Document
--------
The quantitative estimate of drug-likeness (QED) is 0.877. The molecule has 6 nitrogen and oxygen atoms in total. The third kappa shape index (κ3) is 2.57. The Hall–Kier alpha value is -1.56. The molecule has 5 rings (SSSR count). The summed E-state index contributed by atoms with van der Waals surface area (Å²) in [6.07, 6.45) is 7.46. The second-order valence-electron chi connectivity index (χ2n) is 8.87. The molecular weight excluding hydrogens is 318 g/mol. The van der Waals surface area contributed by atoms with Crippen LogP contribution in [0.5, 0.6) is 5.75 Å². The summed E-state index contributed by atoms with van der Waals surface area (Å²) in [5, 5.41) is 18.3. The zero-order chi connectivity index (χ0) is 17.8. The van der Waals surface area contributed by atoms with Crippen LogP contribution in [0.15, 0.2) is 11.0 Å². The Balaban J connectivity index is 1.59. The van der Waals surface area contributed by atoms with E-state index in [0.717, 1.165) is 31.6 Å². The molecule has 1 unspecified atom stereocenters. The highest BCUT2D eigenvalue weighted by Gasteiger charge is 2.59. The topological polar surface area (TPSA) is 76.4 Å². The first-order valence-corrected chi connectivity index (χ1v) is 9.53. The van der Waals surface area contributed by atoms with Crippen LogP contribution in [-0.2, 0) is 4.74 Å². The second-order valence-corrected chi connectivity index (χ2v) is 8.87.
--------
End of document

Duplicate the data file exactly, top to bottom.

The quantitative estimate of drug-likeness (QED) is 0.877. The molecule has 6 nitrogen and oxygen atoms in total. The third kappa shape index (κ3) is 2.57. The Hall–Kier alpha value is -1.56. The molecule has 5 rings (SSSR count). The summed E-state index contributed by atoms with van der Waals surface area (Å²) in [6.07, 6.45) is 7.46. The second-order valence-electron chi connectivity index (χ2n) is 8.87. The molecular weight excluding hydrogens is 318 g/mol. The van der Waals surface area contributed by atoms with Crippen LogP contribution in [0.5, 0.6) is 5.75 Å². The summed E-state index contributed by atoms with van der Waals surface area (Å²) in [5, 5.41) is 18.3. The zero-order chi connectivity index (χ0) is 17.8. The van der Waals surface area contributed by atoms with Crippen LogP contribution in [0.15, 0.2) is 11.0 Å². The Balaban J connectivity index is 1.59. The van der Waals surface area contributed by atoms with E-state index in [0.717, 1.165) is 31.6 Å². The molecule has 1 unspecified atom stereocenters. The highest BCUT2D eigenvalue weighted by Gasteiger charge is 2.59. The topological polar surface area (TPSA) is 76.4 Å². The first-order valence-corrected chi connectivity index (χ1v) is 9.53. The van der Waals surface area contributed by atoms with Crippen LogP contribution in [-0.2, 0) is 4.74 Å². The second-order valence-corrected chi connectivity index (χ2v) is 8.87.